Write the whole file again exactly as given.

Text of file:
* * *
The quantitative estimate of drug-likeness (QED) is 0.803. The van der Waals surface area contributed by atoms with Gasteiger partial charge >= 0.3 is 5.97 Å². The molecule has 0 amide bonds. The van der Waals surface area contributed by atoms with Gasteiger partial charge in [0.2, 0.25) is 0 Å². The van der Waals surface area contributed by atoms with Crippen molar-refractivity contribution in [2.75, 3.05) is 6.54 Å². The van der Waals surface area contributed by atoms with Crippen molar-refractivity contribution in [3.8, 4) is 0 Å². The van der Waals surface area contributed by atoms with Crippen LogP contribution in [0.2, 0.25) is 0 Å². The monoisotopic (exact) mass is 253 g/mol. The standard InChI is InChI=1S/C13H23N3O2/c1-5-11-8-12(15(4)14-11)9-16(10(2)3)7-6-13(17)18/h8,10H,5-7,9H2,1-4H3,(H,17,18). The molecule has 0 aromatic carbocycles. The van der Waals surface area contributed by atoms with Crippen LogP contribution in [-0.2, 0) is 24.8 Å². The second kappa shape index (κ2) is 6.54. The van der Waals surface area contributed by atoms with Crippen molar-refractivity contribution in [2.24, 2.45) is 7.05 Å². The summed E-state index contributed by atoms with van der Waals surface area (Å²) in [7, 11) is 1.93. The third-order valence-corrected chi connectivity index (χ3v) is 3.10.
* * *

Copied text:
The quantitative estimate of drug-likeness (QED) is 0.803. The van der Waals surface area contributed by atoms with Gasteiger partial charge >= 0.3 is 5.97 Å². The molecule has 0 amide bonds. The van der Waals surface area contributed by atoms with Gasteiger partial charge in [0.2, 0.25) is 0 Å². The van der Waals surface area contributed by atoms with Crippen molar-refractivity contribution in [2.75, 3.05) is 6.54 Å². The van der Waals surface area contributed by atoms with Crippen molar-refractivity contribution in [3.8, 4) is 0 Å². The van der Waals surface area contributed by atoms with Crippen LogP contribution in [0.2, 0.25) is 0 Å². The monoisotopic (exact) mass is 253 g/mol. The standard InChI is InChI=1S/C13H23N3O2/c1-5-11-8-12(15(4)14-11)9-16(10(2)3)7-6-13(17)18/h8,10H,5-7,9H2,1-4H3,(H,17,18). The molecule has 0 aromatic carbocycles. The van der Waals surface area contributed by atoms with Crippen LogP contribution in [-0.2, 0) is 24.8 Å². The second kappa shape index (κ2) is 6.54. The van der Waals surface area contributed by atoms with Crippen molar-refractivity contribution in [2.24, 2.45) is 7.05 Å². The summed E-state index contributed by atoms with van der Waals surface area (Å²) in [7, 11) is 1.93. The third-order valence-corrected chi connectivity index (χ3v) is 3.10.